Land Use                                                              

The Estate’s land is now undergoing a transformation in land use to create commercial forest on around 20% of the Estate and protected open hill on the remainder. The open hill will be the focus of a biodiversity management programme which will include strict grazing control, a process which has already started and which is already paying dividends in terms of increased biodiversity.   

Habitats

In 2013 an extensive environmental statement (ES) for Carrick Castle Estate was produced as part of Forestry Commission Scotland’s approval process for the new planting programme. The survey identified that all of the habitats recorded On the estate are common in an upland fringe setting and all have been modified by the impact of long-term grazing. A breakdown of the vegetation types identified in the ES prior to tree planting is shown below


habitatpng


The dominant vegetation type is species-poor acid grassland, much of which has been derived from wet heath as a result of long-term grazing impacts. Upland heath is mainly composed of wet heath and is closely associated with, and grades into, blanket mire. Other vegetation types include semi-natural broad-leaf woodland, bracken and small areas of improved in-bye grassland. Acid grassland, wet grassland, upland heath and blanket bog are priority habitats within the UK Biodiversity Action Plan.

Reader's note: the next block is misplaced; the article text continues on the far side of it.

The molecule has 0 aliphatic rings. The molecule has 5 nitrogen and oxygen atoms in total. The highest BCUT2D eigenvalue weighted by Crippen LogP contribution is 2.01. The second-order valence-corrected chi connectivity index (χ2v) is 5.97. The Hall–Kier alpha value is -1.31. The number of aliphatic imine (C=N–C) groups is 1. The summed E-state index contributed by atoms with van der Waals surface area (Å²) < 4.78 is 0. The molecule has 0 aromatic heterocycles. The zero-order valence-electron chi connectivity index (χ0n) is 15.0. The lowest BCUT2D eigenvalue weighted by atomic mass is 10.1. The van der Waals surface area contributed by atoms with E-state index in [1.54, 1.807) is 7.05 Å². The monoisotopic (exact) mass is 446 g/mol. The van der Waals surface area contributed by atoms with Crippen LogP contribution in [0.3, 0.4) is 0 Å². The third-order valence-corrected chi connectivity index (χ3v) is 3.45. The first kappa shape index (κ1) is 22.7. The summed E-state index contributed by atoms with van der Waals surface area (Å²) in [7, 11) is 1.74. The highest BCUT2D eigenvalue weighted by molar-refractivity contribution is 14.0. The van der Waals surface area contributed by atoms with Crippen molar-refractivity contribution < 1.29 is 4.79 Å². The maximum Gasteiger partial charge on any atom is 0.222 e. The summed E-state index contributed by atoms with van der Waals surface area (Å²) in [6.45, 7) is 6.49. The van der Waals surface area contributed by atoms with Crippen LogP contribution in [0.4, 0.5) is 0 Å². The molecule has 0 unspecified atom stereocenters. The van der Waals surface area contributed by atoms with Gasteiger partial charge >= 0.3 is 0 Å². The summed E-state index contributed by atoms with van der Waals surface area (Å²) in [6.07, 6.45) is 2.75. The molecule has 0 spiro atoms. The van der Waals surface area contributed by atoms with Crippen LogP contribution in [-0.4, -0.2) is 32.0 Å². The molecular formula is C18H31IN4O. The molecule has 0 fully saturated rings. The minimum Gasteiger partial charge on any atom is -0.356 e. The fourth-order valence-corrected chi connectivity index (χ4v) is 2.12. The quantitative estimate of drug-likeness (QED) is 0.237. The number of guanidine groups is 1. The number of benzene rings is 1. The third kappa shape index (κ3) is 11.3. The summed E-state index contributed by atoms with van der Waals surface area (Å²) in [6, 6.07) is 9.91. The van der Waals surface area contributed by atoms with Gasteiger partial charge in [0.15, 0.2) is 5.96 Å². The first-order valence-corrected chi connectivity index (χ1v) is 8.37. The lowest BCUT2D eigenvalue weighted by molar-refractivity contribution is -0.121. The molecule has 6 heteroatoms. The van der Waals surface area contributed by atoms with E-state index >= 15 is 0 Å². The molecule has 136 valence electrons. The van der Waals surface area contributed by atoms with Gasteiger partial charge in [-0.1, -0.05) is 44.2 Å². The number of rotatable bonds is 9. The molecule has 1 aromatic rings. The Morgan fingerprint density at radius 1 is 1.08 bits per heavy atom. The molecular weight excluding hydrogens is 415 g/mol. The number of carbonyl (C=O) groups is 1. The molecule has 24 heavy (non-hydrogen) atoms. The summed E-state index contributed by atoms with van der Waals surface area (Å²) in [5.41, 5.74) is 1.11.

Wildlife – Birds

Extensive breeding bird surveys were carried out as part of the ES at Carrick but also on the recently acquired land on the Loch Eck side of the Estate. The original bird survey in 2011 identified 13 species but the recent survey identified 22 species which are listed in the table below.

 

Bird Survey Results

As the results table shows, the Estate is lucky enough to host five red list species including golden eagles. The locations of the eagle’s nesting sites are confidential but they can occasionally be seen soaring above the hill, looking for food below.

The Estate has authorised the Forestry Commission Scotland’s local conservation manager to access the eagles from Estate land for the purposes of tagging them. The tagging programme is heavily regulated and controlled so that the birds do not suffer disturbance and the radio tags provide valuable data on the birds movements and behaviour.